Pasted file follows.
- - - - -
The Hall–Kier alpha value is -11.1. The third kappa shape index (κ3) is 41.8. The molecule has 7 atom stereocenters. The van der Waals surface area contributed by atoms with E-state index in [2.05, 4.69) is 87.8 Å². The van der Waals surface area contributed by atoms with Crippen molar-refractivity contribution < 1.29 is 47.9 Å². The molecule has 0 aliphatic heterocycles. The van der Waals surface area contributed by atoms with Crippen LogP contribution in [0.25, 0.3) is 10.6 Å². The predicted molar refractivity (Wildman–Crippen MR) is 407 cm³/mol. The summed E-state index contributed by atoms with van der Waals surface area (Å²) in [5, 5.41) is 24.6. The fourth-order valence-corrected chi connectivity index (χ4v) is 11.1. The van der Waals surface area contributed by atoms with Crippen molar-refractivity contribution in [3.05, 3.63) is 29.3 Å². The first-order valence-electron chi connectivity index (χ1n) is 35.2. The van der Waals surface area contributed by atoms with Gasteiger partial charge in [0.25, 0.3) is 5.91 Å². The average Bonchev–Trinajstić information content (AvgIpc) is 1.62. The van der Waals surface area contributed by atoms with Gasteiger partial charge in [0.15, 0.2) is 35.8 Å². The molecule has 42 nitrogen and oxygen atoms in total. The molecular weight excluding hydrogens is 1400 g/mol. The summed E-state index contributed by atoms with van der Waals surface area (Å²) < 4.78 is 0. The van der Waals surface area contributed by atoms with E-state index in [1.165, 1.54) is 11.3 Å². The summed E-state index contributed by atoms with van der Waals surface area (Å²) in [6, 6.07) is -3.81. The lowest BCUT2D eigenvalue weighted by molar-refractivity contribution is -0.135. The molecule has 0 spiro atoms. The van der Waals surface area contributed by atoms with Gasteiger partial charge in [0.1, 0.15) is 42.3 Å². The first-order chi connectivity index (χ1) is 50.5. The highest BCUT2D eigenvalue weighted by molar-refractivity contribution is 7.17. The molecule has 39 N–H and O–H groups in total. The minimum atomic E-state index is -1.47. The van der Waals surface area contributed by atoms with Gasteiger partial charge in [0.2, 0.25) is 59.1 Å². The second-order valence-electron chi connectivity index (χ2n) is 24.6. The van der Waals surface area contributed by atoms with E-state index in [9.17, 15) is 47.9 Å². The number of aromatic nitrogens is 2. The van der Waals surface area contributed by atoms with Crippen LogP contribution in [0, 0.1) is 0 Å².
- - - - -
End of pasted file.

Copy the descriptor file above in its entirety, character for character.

The Hall–Kier alpha value is -11.1. The third kappa shape index (κ3) is 41.8. The molecule has 7 atom stereocenters. The van der Waals surface area contributed by atoms with E-state index in [2.05, 4.69) is 87.8 Å². The van der Waals surface area contributed by atoms with Crippen molar-refractivity contribution < 1.29 is 47.9 Å². The molecule has 0 aliphatic heterocycles. The van der Waals surface area contributed by atoms with Crippen LogP contribution in [0.25, 0.3) is 10.6 Å². The predicted molar refractivity (Wildman–Crippen MR) is 407 cm³/mol. The summed E-state index contributed by atoms with van der Waals surface area (Å²) in [5, 5.41) is 24.6. The fourth-order valence-corrected chi connectivity index (χ4v) is 11.1. The van der Waals surface area contributed by atoms with Crippen molar-refractivity contribution in [3.05, 3.63) is 29.3 Å². The first-order valence-electron chi connectivity index (χ1n) is 35.2. The van der Waals surface area contributed by atoms with Gasteiger partial charge in [0.25, 0.3) is 5.91 Å². The average Bonchev–Trinajstić information content (AvgIpc) is 1.62. The van der Waals surface area contributed by atoms with Gasteiger partial charge in [0.15, 0.2) is 35.8 Å². The molecule has 42 nitrogen and oxygen atoms in total. The molecular weight excluding hydrogens is 1400 g/mol. The summed E-state index contributed by atoms with van der Waals surface area (Å²) < 4.78 is 0. The van der Waals surface area contributed by atoms with E-state index in [1.165, 1.54) is 11.3 Å². The summed E-state index contributed by atoms with van der Waals surface area (Å²) in [6, 6.07) is -3.81. The lowest BCUT2D eigenvalue weighted by molar-refractivity contribution is -0.135. The molecule has 0 spiro atoms. The van der Waals surface area contributed by atoms with Gasteiger partial charge in [0.1, 0.15) is 42.3 Å². The first-order chi connectivity index (χ1) is 50.5. The highest BCUT2D eigenvalue weighted by molar-refractivity contribution is 7.17. The molecule has 39 N–H and O–H groups in total. The minimum atomic E-state index is -1.47. The van der Waals surface area contributed by atoms with Gasteiger partial charge in [0.2, 0.25) is 59.1 Å². The second-order valence-electron chi connectivity index (χ2n) is 24.6. The van der Waals surface area contributed by atoms with E-state index in [9.17, 15) is 47.9 Å². The number of aromatic nitrogens is 2. The van der Waals surface area contributed by atoms with Crippen LogP contribution in [0, 0.1) is 0 Å².